A study that was published about a year ago in the journal, Psychological Medicine, caught our eye recently. It compared black women, both African-American women and Afro-Caribbean women, to white women, including Hispanics, to determine if they experienced the same rates of PMDD (premenstrual dysphoric disorder.)
What the study found was somewhat surprising: black women were less than half as likely as white women to have PMDD, which is the most severe form of PMS. They were also 36% less likely to have any premenstrual symptoms at all, meaning they had over one-third less risk of PMS-type symptoms compared to Caucasians and Latinas. This health advantage for black African-American women had never before been shown in any research.
African-Americans Have Less Mental Illness
What is even more surprising, at least to those not familiar with the subject, is that this research is consistent with previous research showing that there is less depression in black African-Americans and less mental illness in black women than in Caucasians. Because the U.S.’s black population overall is subjected to economic hardship and discrimination to a greater degree than most whites, this result seems surprising. But the psychology of black women shows that there must be some factor—perhaps genetic—that is protective for African-American women against depression.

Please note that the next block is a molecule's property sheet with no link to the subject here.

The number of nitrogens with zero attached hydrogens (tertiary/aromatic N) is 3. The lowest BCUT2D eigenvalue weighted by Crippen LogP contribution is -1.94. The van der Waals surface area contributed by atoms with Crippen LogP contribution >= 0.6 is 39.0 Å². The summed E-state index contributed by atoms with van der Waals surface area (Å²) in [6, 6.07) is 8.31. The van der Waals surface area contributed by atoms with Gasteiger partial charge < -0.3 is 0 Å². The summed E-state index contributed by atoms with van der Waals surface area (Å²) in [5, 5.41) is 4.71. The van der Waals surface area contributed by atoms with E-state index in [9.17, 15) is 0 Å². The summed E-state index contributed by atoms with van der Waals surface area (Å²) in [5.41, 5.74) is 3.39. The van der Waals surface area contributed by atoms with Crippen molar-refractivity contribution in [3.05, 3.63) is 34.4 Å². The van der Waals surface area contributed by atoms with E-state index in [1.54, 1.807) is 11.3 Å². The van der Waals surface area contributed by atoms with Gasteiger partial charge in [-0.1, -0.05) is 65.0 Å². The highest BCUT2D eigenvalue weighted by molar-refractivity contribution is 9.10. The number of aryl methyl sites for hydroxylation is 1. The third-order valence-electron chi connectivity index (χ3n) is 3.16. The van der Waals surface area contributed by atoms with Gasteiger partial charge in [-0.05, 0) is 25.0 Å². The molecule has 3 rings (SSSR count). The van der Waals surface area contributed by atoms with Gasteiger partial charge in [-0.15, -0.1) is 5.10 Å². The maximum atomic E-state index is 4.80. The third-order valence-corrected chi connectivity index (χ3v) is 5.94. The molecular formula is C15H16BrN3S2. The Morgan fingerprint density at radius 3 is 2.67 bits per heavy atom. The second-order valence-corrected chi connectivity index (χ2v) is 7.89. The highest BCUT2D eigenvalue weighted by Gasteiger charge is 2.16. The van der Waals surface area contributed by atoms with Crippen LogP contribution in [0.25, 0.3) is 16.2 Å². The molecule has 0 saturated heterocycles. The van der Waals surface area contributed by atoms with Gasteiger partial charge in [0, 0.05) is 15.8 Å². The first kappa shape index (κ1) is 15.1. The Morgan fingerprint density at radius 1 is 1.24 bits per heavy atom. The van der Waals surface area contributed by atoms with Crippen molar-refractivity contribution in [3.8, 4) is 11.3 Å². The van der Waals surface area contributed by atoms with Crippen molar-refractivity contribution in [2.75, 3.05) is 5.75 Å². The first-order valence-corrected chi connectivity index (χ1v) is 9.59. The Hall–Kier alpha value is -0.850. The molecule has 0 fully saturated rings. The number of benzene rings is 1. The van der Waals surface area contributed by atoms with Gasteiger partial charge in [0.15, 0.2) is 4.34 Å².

All of this is especially surprising in light of our recent post showing that minority women who perceive discrimination are more susceptible to PMDD. In some ways this is counterintuitive, but it may show the power of discrimination: minority women who appeared less susceptible to PMDD seem to become more susceptible when they perceived discrimination. This result also suggests that not all black African-American women feel they are subject to discrimination.
In my practice, I’ve found that women of color, whether African-American or Latina, are often less comfortable talking about depression-like symptoms such as PMDD because it is less acceptable in their culture, whereas physical symptoms of PMS and PMDD such as cramps and pain, and physical symptoms of depression such as fatigue, are easier to acknowledge and discuss.
Whether symptoms are physical, emotional, or both, the kind of holistic support program we use in our practice and at PMS Comfort addresses health at all levels: body, mind, and spirit.